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  • bwest
    replied
    Hi Hector,

    Thanks for your reply,

    Yes, I do agree with you,

    Thanks again.

    Leave a comment:


  • hectorsm
    replied
    Lightroom does not have an image editor (pixel editor) like ACDSee. So as far as the developer "mode" is concern, ACDSee and Lightroom are both non-destructive and fully "parametric" editors. That's not the case for the Edit mode in ACDSee. For edit mode, you'll need to compare it to Photoshop which I don't believe is non-destructive either.

    Edit: Just to clarify what I mean with not being none-destructive, I mean that it's not fully parametric editor since it's resorting to using copies of original file to revert back to the original image. Some may disagree with my opinion and that's fine.

    Hector
    Last edited by hectorsm; 05-07-2022, 09:17 AM.

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  • bwest
    replied
    Thanks for your replies.

    I overlooked the way the edited image is being saved as in an ACDC project file.
    Makes sense now.
    I guess I was somehow expecting something like Lightroom's way of doing it.

    I haven't changed the default setting, and really like the way to restore original.

    Thanks again for your help and support,

    Leave a comment:


  • Regor250
    replied
    To further add to what Greyfox already said, unless you changed the default setting, you always have the option to restore original even after Edit-Save. A copy of the original is saved in a hidden folder from which a file can be restored. You can use Edit in a non-destructive way by applying filters to copies of the base layer rather than the base layer itself and save as ACDSee file format, which as Greyfox mentionned can be re-Edited.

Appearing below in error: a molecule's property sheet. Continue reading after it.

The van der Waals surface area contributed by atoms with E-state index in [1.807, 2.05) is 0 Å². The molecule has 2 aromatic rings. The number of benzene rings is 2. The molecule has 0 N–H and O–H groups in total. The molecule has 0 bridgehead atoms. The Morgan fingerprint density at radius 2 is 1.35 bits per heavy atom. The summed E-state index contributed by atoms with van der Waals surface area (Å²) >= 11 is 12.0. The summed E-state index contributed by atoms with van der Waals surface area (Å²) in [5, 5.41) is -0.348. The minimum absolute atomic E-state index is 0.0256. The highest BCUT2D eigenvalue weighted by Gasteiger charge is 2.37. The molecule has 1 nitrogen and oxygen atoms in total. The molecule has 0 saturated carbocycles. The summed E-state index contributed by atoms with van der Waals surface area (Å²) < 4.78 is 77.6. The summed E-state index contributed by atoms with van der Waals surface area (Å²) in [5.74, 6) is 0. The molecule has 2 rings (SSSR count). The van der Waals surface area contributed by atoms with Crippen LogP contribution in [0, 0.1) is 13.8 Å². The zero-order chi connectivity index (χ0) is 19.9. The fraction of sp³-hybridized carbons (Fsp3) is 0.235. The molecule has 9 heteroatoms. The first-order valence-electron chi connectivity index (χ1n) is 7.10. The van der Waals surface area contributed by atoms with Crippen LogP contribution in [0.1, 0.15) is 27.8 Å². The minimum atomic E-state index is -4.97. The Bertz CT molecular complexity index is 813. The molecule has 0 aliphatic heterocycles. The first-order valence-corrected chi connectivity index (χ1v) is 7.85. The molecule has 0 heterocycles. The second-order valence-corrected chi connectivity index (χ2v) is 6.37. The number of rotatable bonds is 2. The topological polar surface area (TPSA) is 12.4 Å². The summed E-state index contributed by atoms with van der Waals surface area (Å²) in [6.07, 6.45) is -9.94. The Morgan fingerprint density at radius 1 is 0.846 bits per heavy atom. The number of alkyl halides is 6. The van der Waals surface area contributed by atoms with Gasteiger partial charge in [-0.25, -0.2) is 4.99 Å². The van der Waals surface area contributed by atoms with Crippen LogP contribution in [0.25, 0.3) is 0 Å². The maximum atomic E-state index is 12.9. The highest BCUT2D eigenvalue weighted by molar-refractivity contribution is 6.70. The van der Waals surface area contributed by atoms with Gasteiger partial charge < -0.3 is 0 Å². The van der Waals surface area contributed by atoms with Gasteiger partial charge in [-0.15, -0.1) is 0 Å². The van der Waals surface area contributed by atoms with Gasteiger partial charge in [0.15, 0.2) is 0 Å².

Last edited by Regor250; 05-06-2022, 06:52 AM.

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  • Greyfox
    replied
    Originally posted by bwest View Post
    ...In Develop Mode, all changes are non-destructive.

    But taking the image further with Edit Mode I need to save as either a new image or overwrite the existing, making it "destructive".
    I have tried with various formats, including RAW.

    Is this correct or am I missing something ?
    I guess it depends on your definition of non-destructive.
    In its most simple form, as long as you can export an edited version of the image without overwriting the source image, the process has been non destructive

    If you save the edits made in Edit mode as a .ACDC project file, then not only does it not overwrite the original image, but you can at a later stage re-open the file, re-access all the adjustment layers, and re-tweek any of the individual adjustments. That only applies to adjustment layers though. If you use filters from the filter menu, once you click on done, you will not be able to re-tweak the filter setting.

    If you export a JPG or TIFF image from Edit mode, it has all of the results of the edit baked in, and the individual edit steps that were used aren't available from the exported image.

    I personally only use edit mode where I want to use compilation, serious masking, blending or other processes that require the use of layers and plugins..That also generally means that I would not want to have to start again from scratch should I subsequently.need to make some further small change, so I save the ACDC project file.. I then export JPG's or TIFF's from that as needed for the end requirement.
    Last edited by Greyfox; 05-05-2022, 10:59 PM.

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  • bwest
    started a topic Editing

    Editing

    Having used Adobe's PhotoShop Elements and Lightroom for years, I am now slowly easing my way in to editing in ACDSee.

    In Develop Mode, all changes are non-destructive.

    But taking the image further with Edit Mode I need to save as either a new image or overwrite the existing, making it "destructive".
    I have tried with various formats, including RAW.

    Is this correct or am I missing something ?
    Thanks,
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